Perhaps the most critical aspect of all when traveling in times of COVID-19 as a senior is the practice of proper safety measures. Safety begins before you leave home by getting vaccinated if possible. Vaccinations are proving to not be completely effective in preventing some people from contracting COVID-19.

Symptoms in vaccinated people are significantly lessened by the presence of the vaccine in their systems, however. Many vaccinated people who still get COVID-19 are asymptomatic as opposed to afflicted or impaired.

Top COVID-19 Safety Measures to Protect Yourself and Others In-Transit
covid 19 safety measures
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Seniors 65 years of age and older who received the full Pfizer-BioNTech or Moderna vaccination experienced a 94 percent reduction in contraction risks. It is impossible to know which people around you are truly vaccinated or not, however.

If you have a condition or take medication that weakens your immune system, the vaccine may not fully protect you. You should continue to take precautions as if you are unvaccinated, like wearing a mask. 

Because you are a senior at a higher risk level, you should continue to wear a mask when traveling, especially while using public transportation, such as a bus, train, or plane. It also includes riding in taxis or another ride-sharing service such as Uber or Lyft. 

Continue to social distance as much as possible. Your travel destination might also have protective mandates and safety protocols in place. Following those rules helps keep you and the people you love protected.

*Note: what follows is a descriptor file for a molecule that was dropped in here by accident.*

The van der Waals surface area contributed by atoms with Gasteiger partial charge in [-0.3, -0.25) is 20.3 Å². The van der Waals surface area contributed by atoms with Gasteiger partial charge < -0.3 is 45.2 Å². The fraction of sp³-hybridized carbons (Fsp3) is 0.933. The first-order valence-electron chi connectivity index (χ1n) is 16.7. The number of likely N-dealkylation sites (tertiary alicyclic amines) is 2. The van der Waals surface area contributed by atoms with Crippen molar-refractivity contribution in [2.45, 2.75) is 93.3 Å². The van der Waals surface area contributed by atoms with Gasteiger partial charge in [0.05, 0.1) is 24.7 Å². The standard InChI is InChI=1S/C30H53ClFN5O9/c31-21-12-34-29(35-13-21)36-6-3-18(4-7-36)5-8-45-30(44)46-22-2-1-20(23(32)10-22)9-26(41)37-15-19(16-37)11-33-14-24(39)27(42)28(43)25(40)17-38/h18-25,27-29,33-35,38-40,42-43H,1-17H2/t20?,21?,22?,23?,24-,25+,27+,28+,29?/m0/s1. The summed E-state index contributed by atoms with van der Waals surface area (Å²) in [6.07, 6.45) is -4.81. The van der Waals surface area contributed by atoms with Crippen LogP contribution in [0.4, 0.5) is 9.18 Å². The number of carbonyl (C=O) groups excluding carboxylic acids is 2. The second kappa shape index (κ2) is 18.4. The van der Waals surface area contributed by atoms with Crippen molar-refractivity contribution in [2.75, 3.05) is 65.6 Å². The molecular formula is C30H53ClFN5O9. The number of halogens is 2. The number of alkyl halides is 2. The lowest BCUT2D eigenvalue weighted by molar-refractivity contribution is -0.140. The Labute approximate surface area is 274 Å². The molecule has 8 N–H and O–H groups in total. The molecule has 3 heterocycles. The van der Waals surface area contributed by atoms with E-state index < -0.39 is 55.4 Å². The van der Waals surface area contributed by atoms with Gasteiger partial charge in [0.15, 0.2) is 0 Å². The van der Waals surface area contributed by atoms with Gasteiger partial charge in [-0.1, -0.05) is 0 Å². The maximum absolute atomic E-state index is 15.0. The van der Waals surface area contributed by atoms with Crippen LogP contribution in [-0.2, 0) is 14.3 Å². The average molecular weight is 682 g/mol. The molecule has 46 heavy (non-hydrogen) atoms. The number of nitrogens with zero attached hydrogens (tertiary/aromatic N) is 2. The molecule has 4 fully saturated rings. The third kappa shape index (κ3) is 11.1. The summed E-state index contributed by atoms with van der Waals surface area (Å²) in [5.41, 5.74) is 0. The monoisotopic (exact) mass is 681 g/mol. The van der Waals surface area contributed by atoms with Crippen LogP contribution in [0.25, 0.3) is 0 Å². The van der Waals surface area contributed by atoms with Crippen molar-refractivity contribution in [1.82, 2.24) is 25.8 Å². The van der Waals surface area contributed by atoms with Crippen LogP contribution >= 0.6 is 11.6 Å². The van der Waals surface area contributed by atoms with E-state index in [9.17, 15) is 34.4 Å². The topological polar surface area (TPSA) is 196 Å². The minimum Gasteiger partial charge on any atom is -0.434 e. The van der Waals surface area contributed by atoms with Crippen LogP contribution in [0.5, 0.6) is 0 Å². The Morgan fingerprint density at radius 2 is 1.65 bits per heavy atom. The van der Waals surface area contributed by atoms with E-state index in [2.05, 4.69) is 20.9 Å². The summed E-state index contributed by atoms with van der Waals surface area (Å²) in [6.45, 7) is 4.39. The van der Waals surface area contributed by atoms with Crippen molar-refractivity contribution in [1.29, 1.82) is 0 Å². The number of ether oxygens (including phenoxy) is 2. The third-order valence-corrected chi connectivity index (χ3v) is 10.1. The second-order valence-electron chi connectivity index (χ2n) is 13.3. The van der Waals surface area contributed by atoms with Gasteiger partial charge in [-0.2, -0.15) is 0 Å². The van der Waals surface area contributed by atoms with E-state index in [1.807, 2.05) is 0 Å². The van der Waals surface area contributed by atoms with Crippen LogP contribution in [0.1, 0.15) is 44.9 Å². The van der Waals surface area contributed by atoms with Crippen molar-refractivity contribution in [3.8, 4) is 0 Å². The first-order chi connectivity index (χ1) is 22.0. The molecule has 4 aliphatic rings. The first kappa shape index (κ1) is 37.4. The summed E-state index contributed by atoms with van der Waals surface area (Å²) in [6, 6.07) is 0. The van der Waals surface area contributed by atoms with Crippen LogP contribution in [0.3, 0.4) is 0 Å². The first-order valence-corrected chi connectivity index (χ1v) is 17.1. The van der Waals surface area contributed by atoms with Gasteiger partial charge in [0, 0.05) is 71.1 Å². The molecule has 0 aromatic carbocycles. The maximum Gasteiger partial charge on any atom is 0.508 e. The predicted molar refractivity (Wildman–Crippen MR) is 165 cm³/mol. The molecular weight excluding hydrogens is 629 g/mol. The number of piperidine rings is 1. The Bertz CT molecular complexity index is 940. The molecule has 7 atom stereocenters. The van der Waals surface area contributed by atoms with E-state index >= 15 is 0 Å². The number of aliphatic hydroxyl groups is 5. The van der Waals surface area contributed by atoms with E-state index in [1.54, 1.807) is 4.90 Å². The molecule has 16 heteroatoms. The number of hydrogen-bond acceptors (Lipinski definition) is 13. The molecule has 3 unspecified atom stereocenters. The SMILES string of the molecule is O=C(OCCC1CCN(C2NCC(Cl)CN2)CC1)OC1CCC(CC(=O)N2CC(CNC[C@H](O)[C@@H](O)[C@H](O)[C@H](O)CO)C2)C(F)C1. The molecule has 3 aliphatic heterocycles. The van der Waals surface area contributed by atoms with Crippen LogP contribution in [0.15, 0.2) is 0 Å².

The longer you are around random people in public locations, the more likely you will contract COVID-19 as a senior, even asymptomatically. Therefore, reduce your interactions with as many people as possible,  especially for all indoor activities. Maintain six feet of distance between you and others whenever possible. 

Wash your hands thoroughly after activity in a public place. Frequently scrub your hands with a potent hand sanitizer (65 alcohol or higher). By avoiding touching your face, mouth, nose, or eyes with dirty hands, especially in a public place, you can minimize the risk of getting sick.

Practice normal coughing and sneezing etiquette by covering your mouth and nose when you cough and sneeze and then washing your hands immediately afterward. Get into the practice of sneezing and coughing into the crook of your elbow rather than your hands directly, as you may not have immediate access to a sink while traveling. 

Finally, ask questions about safety protocols in place where you are staying if you have any doubt about their efficacy. Information is essential when traveling during a pandemic as a senior and can even save your life.

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By Admin